Out of all 45 varieties for which we received a survey response in seven countries, 93% were characterized by resistance to pests and pathogens. Yield potential and stability are the secondary traits for which these varieties are desired, as 38 of 45 have good stability associated with high yield potential. An interesting finding is that end-use quality (i.e. high protein and micronutrient content) is a key trait in the varieties derived from SHW. Tolerance of drought and heat are each reported in around 15% of the cases (Fig. 10), whereas tolerance of abiotic stresses characterize 28% of the cultivars.
The development of synthetic hexaploid wheat (SHW) illustrates the use of crop wild relatives (CWR) in pre-breeding, their impact on breeding and variety release, and their potential impact on farms. Genebanks are crucial to the development of SHW because they protect against the loss of wild crop relatives in natural habitats, conserving and making them available in raw form or as pre-bred germplasm to plant breeders and other users. The initial Aegilops tauschii accession used to develop SHW was obtained from several genebanks, including CIMMYT’s (Mujeeb-Kazi 1995). The trends of SHW distribution by the CIMMYT genebank indicate the extensive use of SHW in research and breeding.
SHW also illustrates the importance of pre-breeding in linking the conservation of CWR to their use. The Aegilops tauschii collection has been well used in pre-breeding, although use varies by geographical region. Some countries, like Azerbaijan, are underrepresented in the development of SHW. Azerbaijan conserves a high level of diversity of Aegilops tauschii in its ex situ collection. Efforts should be implemented to identify the gaps in the global collection and fill them, while reducing the duplication within and between Aegilops tauschii collections. As suggested by Dempewolf et al. (2014), a gap analysis should assess the vulnerability of goat grass natural habitat and prioritize the most endangered areas. Pre-breeding activities can be strengthened by using passport data and information about CWR to target specific traits. Other wheat wild relatives are needed to widen the genetic bases of the A and B genome for wheat. The CIMMYT pre-breeding programme has recognized this need and has incorporated new species (Aegilops speltoides, Triticum urartu, and Triticum monococcum).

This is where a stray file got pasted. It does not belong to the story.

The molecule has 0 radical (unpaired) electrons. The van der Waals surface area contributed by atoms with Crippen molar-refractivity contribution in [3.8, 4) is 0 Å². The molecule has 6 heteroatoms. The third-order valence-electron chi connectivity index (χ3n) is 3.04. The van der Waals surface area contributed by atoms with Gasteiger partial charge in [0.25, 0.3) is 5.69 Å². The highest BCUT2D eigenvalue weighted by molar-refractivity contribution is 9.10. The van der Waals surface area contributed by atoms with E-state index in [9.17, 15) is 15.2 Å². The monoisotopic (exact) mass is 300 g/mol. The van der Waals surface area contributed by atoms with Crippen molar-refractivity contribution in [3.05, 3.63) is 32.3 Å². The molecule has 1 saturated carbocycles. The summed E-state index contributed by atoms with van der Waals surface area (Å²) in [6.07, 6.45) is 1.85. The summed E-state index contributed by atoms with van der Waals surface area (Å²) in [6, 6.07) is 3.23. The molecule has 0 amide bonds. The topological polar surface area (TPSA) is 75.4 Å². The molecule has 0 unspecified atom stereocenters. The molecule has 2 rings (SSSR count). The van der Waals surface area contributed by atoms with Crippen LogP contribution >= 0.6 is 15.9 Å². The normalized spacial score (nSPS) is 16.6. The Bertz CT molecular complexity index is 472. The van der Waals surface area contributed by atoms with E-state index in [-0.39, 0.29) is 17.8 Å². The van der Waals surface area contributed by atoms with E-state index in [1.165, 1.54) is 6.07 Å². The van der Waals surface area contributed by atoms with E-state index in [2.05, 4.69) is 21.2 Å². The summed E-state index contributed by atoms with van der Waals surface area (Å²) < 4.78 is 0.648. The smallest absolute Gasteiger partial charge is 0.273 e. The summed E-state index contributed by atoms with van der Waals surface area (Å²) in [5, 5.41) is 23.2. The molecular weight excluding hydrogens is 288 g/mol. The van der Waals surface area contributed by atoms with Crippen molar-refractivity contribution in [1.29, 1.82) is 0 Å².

Contrary to the classic use of genebank germplasm, where the accession used is based on the identification of a specific trait, the development of SHW aims to bring the maximum allelic variation and introduce it to an adapted background. That is why the crosses are random and the selection of the parents is based on practical considerations such as crossability and pollen quality from the parents. Moreover, the performance of the SHW cannot be predicted based on the performance of the Aegilops tauschii or the tetraploid parent, especially when it comes to tolerance of environmental factors, because some allelesFootnote 10 from both parents are not detected in SHW. Performance may be due to epistatic gene interaction,Footnote 11 modified gene expression, and high genetic diversity in Aegilops tauschii, which results in phenotypic variation in the SHW (Dreisigacker et al. 2008). In another example, screening for Hessian fly resistance found that SHDL derived from the same Aegilops tauschii accession showed differences in their reaction to Hessian fly ranging from susceptible to resistant (Yu et al. 2012). Moreover, because of the winter and weedy growth habit of Aegilops tauschii, it is hard to grow and test it for several traits under field conditions.